• North Slope Borough water study: a background for planning

      Johnson, Ronald A.; Dreyer, Linda Dwight (University of Alaska, Institute of Water Resources, 1977-06-15)
      The Planning and Research Section of Alaska Dept. of Natural Resources initiated this pilot water study with the North Slope Borough and the University of Alaska's Arctic Environmental Information and Data Center and Institute of Water Resources. Traditional and present water uses in the eight North Slope Borough villages are examined to assist in evaluating and planning for present and future water use, treatment, and disposal requirements.
    • A Northern Snowmelt Model

      McDougall, James; Carlson, Robert F. (University of Alaska, Institute of Water Resources, 1974-08)
      In early 1968, a large petroleum discovery was made in the Prudhoe Bay area of Alaska's Arctic Coastal Plain. This discovery has led Alaska into a period of development of unprecedented speed and magnitude. This development will require the construction of many engineering facilities which are affected by the water resources. The design of each of these requires an understanding of the hydrologic system, a system which is dominated in Alaska by low temperatures, high latitudes, large elevation differences and sparse data. The latter factor is unique to Alaska and makes application of common design techniques virtually impossible.
    • Nutrient chemistry of a large, deep lake in subarctic Alaska

      LaPerriere, J. D.; Tilsworth, T.; Casper, L. A. (University of Alaska, Institute of Water Resources, 1977-08)
      The primary objective of this project was to assess the state of the water quality of Harding Lake, and to attempt to predict the effects of future development within its watershed. Since the major effect of degradation of water quality due to human activity is the promotion of nuisance growths of plants, the major emphasis was placed on measurements of plant growth and concentrations of the major nutrients they require. Planktonic algal growth was found to be low, below 95.6 gm/m2/year, and the growth of submerged rooted plants was found to be relatively less important at approximately 1.35 gm/m2/year. Measurements of the growth of attached algae were not conducted, therefore the relative importance of their growth is currently unknown. A model for predicting the effect of future real estate development in the watershed was modified and applied to this lake. This model adequately describes current water quality conditions, and is assumed to have some predictive ability, but several cautions concerning application of this model to Harding Lake are discussed. A secondary objective was to study the thermal regime of a deep subarctic lake. Intensive water temperature measurements were made throughout one year and less intensive measurements were conducted during two additional years. The possibility that this lake may occasionally stratify thermally under the ice and not mix completely in the spring was discovered. The implications of this possibility are discussed for management of subarctic lakes. Hydrologic and energy budgets of this lake are attempted; the annual heat budget is estimated at 1.96 x 104 ± 1.7 x 103 cal/cm2. The results of a study of domestic water supply and waste disposal alternatives in the watershed, and the potential for enteric bacterial contamination of the lake water are presented. Limited work on the zooplankton, fishes, and benthic macroinvertebrates of this lake is also presented.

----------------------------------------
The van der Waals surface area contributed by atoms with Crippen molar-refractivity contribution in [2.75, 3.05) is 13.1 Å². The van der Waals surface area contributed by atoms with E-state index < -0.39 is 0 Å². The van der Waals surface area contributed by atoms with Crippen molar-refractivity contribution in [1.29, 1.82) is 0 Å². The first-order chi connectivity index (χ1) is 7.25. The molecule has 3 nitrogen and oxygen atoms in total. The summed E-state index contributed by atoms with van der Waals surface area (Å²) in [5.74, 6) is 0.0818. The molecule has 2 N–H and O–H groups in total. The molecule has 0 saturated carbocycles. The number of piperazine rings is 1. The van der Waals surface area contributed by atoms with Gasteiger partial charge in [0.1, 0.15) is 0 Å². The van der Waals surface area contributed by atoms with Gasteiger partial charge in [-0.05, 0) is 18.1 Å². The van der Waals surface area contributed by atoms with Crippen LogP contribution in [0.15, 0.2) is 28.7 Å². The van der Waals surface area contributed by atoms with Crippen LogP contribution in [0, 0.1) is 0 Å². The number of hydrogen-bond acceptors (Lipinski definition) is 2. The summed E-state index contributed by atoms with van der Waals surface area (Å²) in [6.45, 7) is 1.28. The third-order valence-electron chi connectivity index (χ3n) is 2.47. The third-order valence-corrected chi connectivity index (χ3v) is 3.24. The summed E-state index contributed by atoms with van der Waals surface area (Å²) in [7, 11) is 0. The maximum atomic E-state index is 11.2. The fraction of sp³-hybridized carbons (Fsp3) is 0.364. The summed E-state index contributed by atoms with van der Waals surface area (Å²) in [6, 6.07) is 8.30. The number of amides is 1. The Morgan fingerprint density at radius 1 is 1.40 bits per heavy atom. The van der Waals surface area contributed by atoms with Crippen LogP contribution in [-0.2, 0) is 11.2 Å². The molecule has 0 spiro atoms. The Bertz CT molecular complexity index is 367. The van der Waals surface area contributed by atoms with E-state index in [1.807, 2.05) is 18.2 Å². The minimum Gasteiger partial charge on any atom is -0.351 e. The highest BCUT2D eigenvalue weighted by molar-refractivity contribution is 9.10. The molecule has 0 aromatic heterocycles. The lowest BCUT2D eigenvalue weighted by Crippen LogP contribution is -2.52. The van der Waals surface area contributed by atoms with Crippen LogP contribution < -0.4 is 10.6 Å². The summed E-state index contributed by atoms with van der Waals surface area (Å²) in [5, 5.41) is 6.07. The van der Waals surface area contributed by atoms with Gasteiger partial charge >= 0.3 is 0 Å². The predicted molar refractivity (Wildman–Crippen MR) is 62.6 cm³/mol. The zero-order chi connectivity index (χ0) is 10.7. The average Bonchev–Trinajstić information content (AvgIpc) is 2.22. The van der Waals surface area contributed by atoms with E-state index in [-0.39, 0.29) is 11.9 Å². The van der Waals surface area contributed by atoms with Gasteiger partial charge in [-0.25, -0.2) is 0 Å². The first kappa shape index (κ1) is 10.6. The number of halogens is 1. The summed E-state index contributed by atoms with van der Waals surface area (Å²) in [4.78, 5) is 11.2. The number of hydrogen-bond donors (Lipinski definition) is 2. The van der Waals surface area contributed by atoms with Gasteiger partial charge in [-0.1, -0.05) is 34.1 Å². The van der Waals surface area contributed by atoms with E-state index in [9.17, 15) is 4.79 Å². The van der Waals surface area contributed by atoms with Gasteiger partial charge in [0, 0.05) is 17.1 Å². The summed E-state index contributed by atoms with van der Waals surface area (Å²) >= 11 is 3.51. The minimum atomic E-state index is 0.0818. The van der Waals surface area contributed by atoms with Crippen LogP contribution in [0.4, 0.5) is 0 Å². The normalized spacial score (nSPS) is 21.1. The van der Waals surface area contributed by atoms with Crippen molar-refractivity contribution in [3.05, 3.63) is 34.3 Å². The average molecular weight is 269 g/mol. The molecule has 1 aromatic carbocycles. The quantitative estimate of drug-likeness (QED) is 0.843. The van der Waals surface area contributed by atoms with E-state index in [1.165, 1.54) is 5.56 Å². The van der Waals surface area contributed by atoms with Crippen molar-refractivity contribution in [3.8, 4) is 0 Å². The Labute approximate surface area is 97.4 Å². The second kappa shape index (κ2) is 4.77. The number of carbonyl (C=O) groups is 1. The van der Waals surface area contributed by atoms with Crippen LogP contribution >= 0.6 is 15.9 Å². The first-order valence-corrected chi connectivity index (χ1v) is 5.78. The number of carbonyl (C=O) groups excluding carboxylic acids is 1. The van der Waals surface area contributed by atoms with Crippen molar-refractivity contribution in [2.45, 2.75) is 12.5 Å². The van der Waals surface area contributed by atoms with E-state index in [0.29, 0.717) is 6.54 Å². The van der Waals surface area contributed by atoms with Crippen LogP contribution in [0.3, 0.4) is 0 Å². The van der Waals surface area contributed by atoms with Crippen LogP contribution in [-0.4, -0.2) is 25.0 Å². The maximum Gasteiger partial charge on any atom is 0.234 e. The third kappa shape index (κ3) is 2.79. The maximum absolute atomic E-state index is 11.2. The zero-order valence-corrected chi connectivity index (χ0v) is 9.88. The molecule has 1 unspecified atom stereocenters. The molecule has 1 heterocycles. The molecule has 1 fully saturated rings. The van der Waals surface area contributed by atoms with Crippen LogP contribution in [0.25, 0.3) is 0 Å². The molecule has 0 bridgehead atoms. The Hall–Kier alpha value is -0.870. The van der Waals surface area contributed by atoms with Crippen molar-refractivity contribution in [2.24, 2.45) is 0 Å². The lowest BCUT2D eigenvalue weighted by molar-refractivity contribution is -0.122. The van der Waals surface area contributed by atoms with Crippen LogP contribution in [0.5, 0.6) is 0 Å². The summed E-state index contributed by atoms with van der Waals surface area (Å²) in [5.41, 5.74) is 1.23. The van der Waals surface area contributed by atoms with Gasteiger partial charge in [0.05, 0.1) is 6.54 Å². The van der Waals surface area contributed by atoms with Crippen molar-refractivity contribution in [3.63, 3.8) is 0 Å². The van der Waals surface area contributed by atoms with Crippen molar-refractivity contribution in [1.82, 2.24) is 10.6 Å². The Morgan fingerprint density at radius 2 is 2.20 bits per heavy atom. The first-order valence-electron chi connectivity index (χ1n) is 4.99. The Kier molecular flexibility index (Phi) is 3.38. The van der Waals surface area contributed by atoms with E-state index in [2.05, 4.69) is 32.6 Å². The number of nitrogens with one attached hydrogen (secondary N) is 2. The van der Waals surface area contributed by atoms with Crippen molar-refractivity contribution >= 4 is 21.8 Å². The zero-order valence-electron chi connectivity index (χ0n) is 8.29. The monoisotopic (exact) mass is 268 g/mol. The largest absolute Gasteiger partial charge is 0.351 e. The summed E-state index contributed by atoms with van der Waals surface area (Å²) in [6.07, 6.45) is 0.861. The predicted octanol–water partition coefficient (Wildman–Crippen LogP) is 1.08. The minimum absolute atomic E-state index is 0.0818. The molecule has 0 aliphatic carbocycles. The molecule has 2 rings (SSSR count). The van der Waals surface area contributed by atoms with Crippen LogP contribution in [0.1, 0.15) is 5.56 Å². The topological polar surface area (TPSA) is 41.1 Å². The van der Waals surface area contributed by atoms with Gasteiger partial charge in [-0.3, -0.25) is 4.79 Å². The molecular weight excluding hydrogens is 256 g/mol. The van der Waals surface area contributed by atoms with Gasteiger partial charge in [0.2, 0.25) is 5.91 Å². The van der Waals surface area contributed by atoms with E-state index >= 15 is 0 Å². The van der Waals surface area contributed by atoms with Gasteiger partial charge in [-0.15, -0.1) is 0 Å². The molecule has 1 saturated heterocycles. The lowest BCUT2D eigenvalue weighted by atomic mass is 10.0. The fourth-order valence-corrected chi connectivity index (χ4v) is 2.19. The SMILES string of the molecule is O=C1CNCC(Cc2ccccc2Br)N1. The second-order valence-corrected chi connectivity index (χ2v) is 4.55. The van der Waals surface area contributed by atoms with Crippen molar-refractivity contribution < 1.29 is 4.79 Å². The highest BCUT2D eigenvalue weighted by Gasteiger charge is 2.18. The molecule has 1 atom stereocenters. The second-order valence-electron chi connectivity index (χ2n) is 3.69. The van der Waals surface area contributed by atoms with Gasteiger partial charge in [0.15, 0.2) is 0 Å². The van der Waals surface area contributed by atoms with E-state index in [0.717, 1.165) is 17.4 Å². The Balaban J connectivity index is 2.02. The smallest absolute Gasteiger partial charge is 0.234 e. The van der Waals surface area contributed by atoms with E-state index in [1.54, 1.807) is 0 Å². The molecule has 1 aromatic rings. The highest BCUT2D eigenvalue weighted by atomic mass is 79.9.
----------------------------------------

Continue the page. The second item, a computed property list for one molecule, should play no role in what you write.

• Organic and Color Removal from Water Supplies by Synthetic Resinous Adsorbents: Completion Report

      Tilsworth, Timothy (University of Alaska, Institute of Water Resources, 1974-01)
    • Photochemical Degradation of Malathion

      Schneider, Marlys; Smith, G. Warren (University of Alaska, Institute of Water Resources, 1978-03)
      This is the final completion report for a two-year project which began 1 November 1975. The original completion date was extended to 30 September 1977 to allow collection of samples and data through the summer of 1977. Malathion is a thiophosphate insecticide, 0,0-dimethly-S-(l,2dicarbethoxyethyl) phosphorodithioate: It is less toxic than DDT and decomposes over a much shorter period of time. With the suspension of DDT in pest control programs in 1965, use of malathion has been increasingly widespread in Alaska's interior. In spite of its low toxicity to animals, malathion is poisonous at some level. Lethal doses for domestic sheep and cattle are 150 mg/kg and 200 mg/kg. of body weight, respectively. The fatal dose of malathion for a 70 kg man has been estimated to be 60 g, with some clinical exceptions (McKee and Wolfe, 1963; Hayes, 1964). Dietary levels (ppm) producing minimal or no effect after continuous feeding for 90 days to 2 years to rats and dogs have been reported as 100-1000 and 100, respectively (Lehman, 1965). On the other hand, malathion has been identified by gas chromatography in extracts of water associated with several fish kills (Garrison, Keith, and Alford, 1972). In a study of malathion persistence in the soil near Fairbanks, Alaska, during the summer of 1967, half of the sampling sites showed the presence of malathion and its oxidation product, malaoxon, prior to aerial spraying (Holty, 1970). Since there had been no ground spraying since the summer of 1966, this would indicate that malathion was not degrading in the environment as fast as anticipated. This is important since it is then possible for the spring runoff to carry significant quantities of the pesticide and its degradation products into streams and rivers in the area. Retention of the malathion appears to depend on the amount of rainfall, and the summer of 1966 had been very dry. During the wetter summer of 1967, the post-spray soil samples showed a rapid drop in the level of malathion except at sampling sites in "mucky" soils which also increased noticeably in moisture as the amount of rainfall accumulated (Figure 1). Very little has been known about the aqueous photodecomposition of malathion and nothing was known of its vapor phase stability under atmospheric conditions and exposure to sunlight prior to this study.